Tag Archives: carbon offsets

Green Gone Wrong: Or, Why We Can’t Buy Our Way Out of Global Warming

Green Gone Wrong, written by journalist Heather Rogers, is an expose of the green industry–organic food, carbon offsets, electric cars and their ilk–from the left. The author’s argument can be shaped like this:

Global warming is a real threat. Something needs to be done. But most of what’s being done under the guise of green isn’t solving the problem. In fact, it’s actually obscuring real solutions.

Take the hybrid car. CO2-spewing internal combustion engines  in cars have been replaced by hybrid electric engines, which at face value is a good thing. Score one point for the greens. But research has shown that Prius drivers actually drive farther, up to 25% more, once they own a hybrid. When people feel like they’re using less gas per mile, they often compensate by driving more miles. Net-net: They often end up using a similar amount of petroleum as they did when driving a car with an internal combustion engine.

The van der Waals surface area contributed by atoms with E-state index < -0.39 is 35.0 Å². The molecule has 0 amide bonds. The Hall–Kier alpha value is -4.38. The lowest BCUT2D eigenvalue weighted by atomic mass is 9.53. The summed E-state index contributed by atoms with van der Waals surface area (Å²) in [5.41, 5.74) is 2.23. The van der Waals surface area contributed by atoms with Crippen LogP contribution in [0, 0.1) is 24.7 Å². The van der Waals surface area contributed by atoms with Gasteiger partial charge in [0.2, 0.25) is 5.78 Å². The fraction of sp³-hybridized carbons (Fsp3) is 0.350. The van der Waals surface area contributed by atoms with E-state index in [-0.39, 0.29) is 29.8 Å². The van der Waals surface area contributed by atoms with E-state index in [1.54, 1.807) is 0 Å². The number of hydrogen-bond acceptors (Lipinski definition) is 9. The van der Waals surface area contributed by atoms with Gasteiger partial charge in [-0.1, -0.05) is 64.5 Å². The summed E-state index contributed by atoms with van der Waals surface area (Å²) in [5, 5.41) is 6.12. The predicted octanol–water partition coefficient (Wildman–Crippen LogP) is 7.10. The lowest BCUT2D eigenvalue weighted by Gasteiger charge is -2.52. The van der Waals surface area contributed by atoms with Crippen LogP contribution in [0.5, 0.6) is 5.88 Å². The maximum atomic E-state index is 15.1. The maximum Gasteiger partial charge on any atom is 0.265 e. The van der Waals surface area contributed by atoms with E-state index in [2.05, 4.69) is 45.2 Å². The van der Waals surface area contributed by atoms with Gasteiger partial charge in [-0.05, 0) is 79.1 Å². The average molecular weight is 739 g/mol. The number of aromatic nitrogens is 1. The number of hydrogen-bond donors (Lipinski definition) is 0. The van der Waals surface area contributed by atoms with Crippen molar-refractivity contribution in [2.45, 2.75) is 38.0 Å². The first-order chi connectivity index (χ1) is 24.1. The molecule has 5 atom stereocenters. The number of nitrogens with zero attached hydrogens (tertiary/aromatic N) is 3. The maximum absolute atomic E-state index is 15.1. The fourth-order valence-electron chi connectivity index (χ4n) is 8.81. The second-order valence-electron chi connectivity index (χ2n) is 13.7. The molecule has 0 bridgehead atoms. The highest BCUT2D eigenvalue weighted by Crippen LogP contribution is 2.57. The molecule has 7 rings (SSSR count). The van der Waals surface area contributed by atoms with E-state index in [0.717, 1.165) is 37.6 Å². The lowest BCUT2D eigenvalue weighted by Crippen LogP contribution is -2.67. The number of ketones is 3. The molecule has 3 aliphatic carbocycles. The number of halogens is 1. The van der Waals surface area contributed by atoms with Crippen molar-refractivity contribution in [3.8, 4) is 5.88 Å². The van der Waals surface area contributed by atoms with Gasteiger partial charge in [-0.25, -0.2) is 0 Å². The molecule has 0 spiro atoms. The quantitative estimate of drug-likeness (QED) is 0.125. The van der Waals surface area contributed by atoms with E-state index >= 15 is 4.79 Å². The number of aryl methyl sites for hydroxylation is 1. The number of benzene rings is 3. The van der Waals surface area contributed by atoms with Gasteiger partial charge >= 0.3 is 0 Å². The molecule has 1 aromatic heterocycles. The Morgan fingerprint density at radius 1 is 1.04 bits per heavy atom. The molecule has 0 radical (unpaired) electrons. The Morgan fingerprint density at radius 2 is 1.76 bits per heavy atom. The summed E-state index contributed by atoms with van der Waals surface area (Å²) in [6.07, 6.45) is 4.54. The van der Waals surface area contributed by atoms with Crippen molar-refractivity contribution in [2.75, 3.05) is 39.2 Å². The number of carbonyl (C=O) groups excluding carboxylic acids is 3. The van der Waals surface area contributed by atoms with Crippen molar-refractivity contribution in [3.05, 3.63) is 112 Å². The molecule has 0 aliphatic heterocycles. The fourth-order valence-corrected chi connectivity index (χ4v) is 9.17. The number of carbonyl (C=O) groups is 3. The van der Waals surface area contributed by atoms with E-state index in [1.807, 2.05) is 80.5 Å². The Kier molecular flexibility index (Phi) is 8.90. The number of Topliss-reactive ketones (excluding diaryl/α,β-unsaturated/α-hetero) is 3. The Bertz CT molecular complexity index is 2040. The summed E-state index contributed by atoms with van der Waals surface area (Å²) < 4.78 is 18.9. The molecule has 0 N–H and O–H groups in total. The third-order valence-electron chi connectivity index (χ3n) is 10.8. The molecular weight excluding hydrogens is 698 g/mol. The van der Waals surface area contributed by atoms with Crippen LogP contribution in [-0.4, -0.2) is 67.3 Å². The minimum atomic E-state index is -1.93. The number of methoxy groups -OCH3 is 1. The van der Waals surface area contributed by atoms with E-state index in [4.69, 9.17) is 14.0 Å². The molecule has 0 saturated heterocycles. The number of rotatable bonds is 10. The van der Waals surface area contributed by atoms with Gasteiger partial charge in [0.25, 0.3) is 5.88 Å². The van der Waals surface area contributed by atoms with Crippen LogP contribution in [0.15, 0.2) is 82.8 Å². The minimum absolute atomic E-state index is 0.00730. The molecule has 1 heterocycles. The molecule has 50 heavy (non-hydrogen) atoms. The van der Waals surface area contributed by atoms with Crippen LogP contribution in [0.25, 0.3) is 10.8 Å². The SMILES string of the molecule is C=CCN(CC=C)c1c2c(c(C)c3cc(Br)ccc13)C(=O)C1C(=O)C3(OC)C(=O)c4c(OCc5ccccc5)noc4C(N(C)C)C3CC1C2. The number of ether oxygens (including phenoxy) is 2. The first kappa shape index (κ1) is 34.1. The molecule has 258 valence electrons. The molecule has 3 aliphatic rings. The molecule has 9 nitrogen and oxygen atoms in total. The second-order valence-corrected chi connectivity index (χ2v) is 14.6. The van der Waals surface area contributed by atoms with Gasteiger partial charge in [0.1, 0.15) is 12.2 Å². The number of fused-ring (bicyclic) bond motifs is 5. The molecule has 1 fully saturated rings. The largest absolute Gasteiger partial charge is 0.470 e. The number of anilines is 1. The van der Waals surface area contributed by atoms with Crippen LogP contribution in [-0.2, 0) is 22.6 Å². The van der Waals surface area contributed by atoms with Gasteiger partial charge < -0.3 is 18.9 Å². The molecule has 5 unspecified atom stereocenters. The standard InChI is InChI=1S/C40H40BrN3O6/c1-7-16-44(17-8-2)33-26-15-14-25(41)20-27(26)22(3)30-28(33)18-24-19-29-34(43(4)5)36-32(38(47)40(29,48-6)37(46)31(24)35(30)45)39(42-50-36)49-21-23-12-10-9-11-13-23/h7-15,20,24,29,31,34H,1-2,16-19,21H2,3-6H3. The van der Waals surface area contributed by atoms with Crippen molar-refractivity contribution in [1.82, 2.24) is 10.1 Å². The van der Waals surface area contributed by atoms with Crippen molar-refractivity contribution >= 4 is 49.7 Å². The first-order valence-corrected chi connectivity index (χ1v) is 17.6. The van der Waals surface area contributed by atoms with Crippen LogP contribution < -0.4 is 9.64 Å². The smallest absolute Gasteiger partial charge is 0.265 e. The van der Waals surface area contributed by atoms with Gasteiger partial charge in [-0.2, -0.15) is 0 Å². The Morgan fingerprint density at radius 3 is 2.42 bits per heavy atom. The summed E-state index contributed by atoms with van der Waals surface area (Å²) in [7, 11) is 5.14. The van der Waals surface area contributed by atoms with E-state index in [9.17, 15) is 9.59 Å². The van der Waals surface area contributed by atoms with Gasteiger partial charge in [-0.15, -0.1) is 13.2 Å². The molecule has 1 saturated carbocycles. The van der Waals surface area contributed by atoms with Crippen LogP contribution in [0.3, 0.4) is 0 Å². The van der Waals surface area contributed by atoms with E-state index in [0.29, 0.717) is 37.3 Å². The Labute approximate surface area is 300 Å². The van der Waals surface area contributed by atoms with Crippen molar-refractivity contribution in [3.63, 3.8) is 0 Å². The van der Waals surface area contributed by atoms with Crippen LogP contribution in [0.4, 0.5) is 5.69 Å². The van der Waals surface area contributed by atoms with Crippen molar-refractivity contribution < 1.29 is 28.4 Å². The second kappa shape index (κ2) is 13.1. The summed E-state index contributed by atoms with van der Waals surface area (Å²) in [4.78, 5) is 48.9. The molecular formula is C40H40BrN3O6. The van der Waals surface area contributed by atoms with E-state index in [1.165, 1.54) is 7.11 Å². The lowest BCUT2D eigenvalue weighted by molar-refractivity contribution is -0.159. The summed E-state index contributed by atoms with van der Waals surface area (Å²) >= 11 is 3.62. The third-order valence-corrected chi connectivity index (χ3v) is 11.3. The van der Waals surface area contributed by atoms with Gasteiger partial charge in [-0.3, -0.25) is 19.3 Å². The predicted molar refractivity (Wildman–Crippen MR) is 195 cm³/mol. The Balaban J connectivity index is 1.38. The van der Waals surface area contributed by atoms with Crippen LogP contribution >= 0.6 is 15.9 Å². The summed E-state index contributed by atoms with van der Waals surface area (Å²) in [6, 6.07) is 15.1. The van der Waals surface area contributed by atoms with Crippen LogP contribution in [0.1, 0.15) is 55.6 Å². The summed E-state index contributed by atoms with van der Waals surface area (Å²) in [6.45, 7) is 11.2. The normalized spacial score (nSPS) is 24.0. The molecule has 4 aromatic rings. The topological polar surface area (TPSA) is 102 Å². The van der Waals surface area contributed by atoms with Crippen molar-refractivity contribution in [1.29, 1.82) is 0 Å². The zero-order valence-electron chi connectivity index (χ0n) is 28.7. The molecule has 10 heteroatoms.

And that leads to the book’s main point: The green industry as we know it is based on consumerism–switching from dirty products to green products–when in fact what we should be doing from an ecological standpoint is using less. That’s not a laine that goes over well in board rooms, and understandably so. The incentives of green capitalism, a term that Rogers uses throughout the book, are misaligned with what actually needs to be done to reduce atmospheric carbon in hopes of reversing–or at least stabilizing–climate change.

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Filed under Book Review, Economics, Green, Science